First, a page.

1. On 29 September 1993, the Claimants, the United States of America and the Federal Reserve Bank of New York (“Federal Reserve Bank”), submitted a claim against the Respondents, the Islamic Republic of Iran (“Iran”) and Bank Markazi Iran (“Bank Markazi”). At issue in this Case are the Respondents’ obligations under the Algiers Declarations11 and the implementing Technical Agreement12 concerning the replenishment of the Security Account established pursuant to Paragraph 7 of the General Declaration (“Security Account”) “for the sole purpose of securing the payment of, and paying, claims against Iran” in accordance with the Claims Settlement Declaration. Paragraph 7 of the General Declaration is quoted in full infra, at para. 5.

   2. The Claimants allege that the Respondents have breached those obligations by failing to maintain a balance of at least U.S.$500 million in the Security Account. According to their final pleadings, the Claimants request that the Tribunal order the Respondents to replenish the Security Account to U.S. $500 million and to maintain it at that level until all awards against Iran have been satisfied. In addition, the Claimants request that, at any time that the Respondents have not replenished the Security Account to U.S. $500 million, the Tribunal allow the Claimants to satisfy any awards rendered against them in favor of Iran by paying such awards into the Security Account until the required minimum balance is reached.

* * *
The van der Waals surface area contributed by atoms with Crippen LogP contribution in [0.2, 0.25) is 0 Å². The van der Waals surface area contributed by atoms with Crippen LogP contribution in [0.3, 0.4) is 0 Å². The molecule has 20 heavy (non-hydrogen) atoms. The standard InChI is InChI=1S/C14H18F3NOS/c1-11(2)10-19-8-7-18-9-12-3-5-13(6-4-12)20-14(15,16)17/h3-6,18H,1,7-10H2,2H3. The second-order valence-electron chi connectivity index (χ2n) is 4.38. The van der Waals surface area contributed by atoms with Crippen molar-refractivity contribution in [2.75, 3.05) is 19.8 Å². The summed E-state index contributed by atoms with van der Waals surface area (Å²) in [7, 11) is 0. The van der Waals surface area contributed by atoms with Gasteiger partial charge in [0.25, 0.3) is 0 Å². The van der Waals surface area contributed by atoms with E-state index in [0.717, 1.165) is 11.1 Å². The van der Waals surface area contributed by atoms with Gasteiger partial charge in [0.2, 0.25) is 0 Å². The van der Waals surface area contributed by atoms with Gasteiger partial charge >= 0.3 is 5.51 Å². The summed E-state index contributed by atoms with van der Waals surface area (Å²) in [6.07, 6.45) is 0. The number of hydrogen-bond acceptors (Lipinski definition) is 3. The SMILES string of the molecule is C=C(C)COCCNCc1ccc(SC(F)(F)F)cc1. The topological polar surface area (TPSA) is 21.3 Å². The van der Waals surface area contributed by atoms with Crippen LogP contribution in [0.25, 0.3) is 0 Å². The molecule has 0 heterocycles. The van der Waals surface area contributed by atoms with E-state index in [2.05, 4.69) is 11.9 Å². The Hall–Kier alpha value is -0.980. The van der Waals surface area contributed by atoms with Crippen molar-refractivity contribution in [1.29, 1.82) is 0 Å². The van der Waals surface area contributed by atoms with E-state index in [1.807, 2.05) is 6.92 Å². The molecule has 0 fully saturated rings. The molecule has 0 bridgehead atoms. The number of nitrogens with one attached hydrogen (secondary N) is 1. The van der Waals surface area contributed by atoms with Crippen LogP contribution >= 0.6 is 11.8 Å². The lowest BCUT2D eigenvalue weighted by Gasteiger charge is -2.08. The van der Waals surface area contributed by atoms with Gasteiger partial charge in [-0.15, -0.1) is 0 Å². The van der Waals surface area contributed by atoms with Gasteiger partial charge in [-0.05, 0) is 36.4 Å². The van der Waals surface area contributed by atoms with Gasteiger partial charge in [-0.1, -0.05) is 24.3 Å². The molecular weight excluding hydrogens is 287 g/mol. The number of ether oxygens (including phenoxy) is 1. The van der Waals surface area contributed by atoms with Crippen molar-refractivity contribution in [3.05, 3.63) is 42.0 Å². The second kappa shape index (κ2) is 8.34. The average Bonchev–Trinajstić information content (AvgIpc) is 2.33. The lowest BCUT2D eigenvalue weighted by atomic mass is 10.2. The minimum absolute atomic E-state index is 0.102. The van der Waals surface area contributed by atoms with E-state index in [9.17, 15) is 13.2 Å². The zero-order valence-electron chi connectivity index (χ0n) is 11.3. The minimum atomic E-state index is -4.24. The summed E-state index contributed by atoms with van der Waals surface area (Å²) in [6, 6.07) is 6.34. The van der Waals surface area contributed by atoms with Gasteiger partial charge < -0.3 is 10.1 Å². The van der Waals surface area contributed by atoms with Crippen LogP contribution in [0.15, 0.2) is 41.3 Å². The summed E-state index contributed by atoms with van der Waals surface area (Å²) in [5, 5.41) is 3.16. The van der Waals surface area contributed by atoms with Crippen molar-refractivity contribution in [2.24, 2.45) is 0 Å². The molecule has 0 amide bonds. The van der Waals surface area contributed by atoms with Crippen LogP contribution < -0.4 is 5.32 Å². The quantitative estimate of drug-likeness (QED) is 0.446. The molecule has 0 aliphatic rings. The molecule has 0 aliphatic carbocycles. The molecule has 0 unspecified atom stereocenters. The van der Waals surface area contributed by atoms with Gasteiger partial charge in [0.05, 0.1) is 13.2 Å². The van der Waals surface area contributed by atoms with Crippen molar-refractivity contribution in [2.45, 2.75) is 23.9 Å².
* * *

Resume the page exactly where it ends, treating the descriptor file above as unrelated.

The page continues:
3. The Respondents deny any liability for this claim. They contend that, because the current balance in the Security Account is, in their view, sufficient to satisfy any future Tribunal awards against Iran, the Respondents are not obligated to replenish the Security Account to U.S. $500 million.

   4. A Hearing in this Case was held on 17-19 November 1999 in the Peace Palace, The Hague.

II.  FACTUAL BACKGROUND


5. Paragraph 7 of the General Declaration (“Paragraph 7”), the provision at the heart of this claim, states: